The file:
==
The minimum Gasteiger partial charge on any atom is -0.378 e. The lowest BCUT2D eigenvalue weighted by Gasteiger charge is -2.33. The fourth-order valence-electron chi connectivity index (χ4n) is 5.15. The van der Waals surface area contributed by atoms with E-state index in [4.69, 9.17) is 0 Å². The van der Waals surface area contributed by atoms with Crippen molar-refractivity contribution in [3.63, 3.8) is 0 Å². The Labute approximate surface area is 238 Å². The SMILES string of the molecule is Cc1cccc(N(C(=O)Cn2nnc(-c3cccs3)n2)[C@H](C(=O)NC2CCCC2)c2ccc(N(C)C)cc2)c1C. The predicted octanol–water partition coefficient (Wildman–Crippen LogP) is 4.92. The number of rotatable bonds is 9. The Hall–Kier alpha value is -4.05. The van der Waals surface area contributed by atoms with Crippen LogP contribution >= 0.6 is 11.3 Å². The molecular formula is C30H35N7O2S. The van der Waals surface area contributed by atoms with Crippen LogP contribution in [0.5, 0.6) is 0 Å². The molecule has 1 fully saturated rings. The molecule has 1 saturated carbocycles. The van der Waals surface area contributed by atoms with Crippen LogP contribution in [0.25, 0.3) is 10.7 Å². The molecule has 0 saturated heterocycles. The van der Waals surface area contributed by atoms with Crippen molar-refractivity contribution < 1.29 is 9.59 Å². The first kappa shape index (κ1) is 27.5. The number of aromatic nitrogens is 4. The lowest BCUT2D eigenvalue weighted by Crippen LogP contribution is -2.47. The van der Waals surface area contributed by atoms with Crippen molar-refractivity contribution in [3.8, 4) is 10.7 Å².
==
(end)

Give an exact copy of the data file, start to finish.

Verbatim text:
The minimum Gasteiger partial charge on any atom is -0.378 e. The lowest BCUT2D eigenvalue weighted by Gasteiger charge is -2.33. The fourth-order valence-electron chi connectivity index (χ4n) is 5.15. The van der Waals surface area contributed by atoms with E-state index in [4.69, 9.17) is 0 Å². The van der Waals surface area contributed by atoms with Crippen molar-refractivity contribution in [3.63, 3.8) is 0 Å². The Labute approximate surface area is 238 Å². The SMILES string of the molecule is Cc1cccc(N(C(=O)Cn2nnc(-c3cccs3)n2)[C@H](C(=O)NC2CCCC2)c2ccc(N(C)C)cc2)c1C. The predicted octanol–water partition coefficient (Wildman–Crippen LogP) is 4.92. The number of rotatable bonds is 9. The Hall–Kier alpha value is -4.05. The van der Waals surface area contributed by atoms with Crippen LogP contribution >= 0.6 is 11.3 Å². The molecular formula is C30H35N7O2S. The van der Waals surface area contributed by atoms with Crippen LogP contribution in [0.5, 0.6) is 0 Å². The molecule has 1 fully saturated rings. The molecule has 1 saturated carbocycles. The van der Waals surface area contributed by atoms with Crippen LogP contribution in [0.25, 0.3) is 10.7 Å². The molecule has 0 saturated heterocycles. The van der Waals surface area contributed by atoms with Crippen molar-refractivity contribution < 1.29 is 9.59 Å². The first kappa shape index (κ1) is 27.5. The number of aromatic nitrogens is 4. The lowest BCUT2D eigenvalue weighted by Crippen LogP contribution is -2.47. The van der Waals surface area contributed by atoms with Crippen molar-refractivity contribution in [3.8, 4) is 10.7 Å².